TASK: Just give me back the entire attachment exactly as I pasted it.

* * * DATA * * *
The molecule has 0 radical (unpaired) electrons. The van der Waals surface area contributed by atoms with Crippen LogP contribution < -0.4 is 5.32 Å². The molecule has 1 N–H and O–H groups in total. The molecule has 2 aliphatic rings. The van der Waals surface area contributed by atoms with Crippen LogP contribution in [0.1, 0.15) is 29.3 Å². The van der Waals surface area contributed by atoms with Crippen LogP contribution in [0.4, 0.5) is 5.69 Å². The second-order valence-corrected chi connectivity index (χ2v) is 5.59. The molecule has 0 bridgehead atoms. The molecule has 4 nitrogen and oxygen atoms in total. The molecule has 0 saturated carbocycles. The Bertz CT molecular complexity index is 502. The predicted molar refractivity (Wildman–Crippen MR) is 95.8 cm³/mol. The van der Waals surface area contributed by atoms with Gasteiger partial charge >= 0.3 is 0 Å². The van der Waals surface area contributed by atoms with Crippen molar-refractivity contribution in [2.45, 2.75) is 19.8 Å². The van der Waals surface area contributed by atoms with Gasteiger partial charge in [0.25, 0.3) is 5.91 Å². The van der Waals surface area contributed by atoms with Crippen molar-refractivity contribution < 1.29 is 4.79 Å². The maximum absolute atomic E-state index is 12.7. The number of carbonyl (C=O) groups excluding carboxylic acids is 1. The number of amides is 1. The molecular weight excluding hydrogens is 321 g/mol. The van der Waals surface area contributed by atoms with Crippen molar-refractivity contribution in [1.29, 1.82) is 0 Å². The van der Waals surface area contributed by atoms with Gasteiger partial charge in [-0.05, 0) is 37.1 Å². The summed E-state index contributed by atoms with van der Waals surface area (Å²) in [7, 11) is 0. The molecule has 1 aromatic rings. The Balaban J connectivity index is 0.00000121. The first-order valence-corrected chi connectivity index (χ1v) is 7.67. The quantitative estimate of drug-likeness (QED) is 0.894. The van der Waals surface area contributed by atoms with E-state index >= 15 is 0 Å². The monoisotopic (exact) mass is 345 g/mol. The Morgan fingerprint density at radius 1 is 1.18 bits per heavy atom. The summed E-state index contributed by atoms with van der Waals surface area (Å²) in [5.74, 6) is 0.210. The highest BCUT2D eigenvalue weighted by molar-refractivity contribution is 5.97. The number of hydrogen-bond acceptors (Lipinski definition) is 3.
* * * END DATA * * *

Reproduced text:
The molecule has 0 radical (unpaired) electrons. The van der Waals surface area contributed by atoms with Crippen LogP contribution < -0.4 is 5.32 Å². The molecule has 1 N–H and O–H groups in total. The molecule has 2 aliphatic rings. The van der Waals surface area contributed by atoms with Crippen LogP contribution in [0.1, 0.15) is 29.3 Å². The van der Waals surface area contributed by atoms with Crippen LogP contribution in [0.4, 0.5) is 5.69 Å². The second-order valence-corrected chi connectivity index (χ2v) is 5.59. The molecule has 0 bridgehead atoms. The molecule has 4 nitrogen and oxygen atoms in total. The molecule has 0 saturated carbocycles. The Bertz CT molecular complexity index is 502. The predicted molar refractivity (Wildman–Crippen MR) is 95.8 cm³/mol. The van der Waals surface area contributed by atoms with Gasteiger partial charge >= 0.3 is 0 Å². The van der Waals surface area contributed by atoms with Crippen molar-refractivity contribution in [2.45, 2.75) is 19.8 Å². The van der Waals surface area contributed by atoms with Gasteiger partial charge in [0.25, 0.3) is 5.91 Å². The van der Waals surface area contributed by atoms with Crippen molar-refractivity contribution < 1.29 is 4.79 Å². The maximum absolute atomic E-state index is 12.7. The number of carbonyl (C=O) groups excluding carboxylic acids is 1. The number of amides is 1. The molecular weight excluding hydrogens is 321 g/mol. The van der Waals surface area contributed by atoms with Crippen molar-refractivity contribution in [1.29, 1.82) is 0 Å². The van der Waals surface area contributed by atoms with Gasteiger partial charge in [-0.05, 0) is 37.1 Å². The summed E-state index contributed by atoms with van der Waals surface area (Å²) in [7, 11) is 0. The molecule has 1 aromatic rings. The Balaban J connectivity index is 0.00000121. The first-order valence-corrected chi connectivity index (χ1v) is 7.67. The quantitative estimate of drug-likeness (QED) is 0.894. The van der Waals surface area contributed by atoms with E-state index >= 15 is 0 Å². The monoisotopic (exact) mass is 345 g/mol. The Morgan fingerprint density at radius 1 is 1.18 bits per heavy atom. The summed E-state index contributed by atoms with van der Waals surface area (Å²) in [5.74, 6) is 0.210. The highest BCUT2D eigenvalue weighted by molar-refractivity contribution is 5.97. The number of hydrogen-bond acceptors (Lipinski definition) is 3.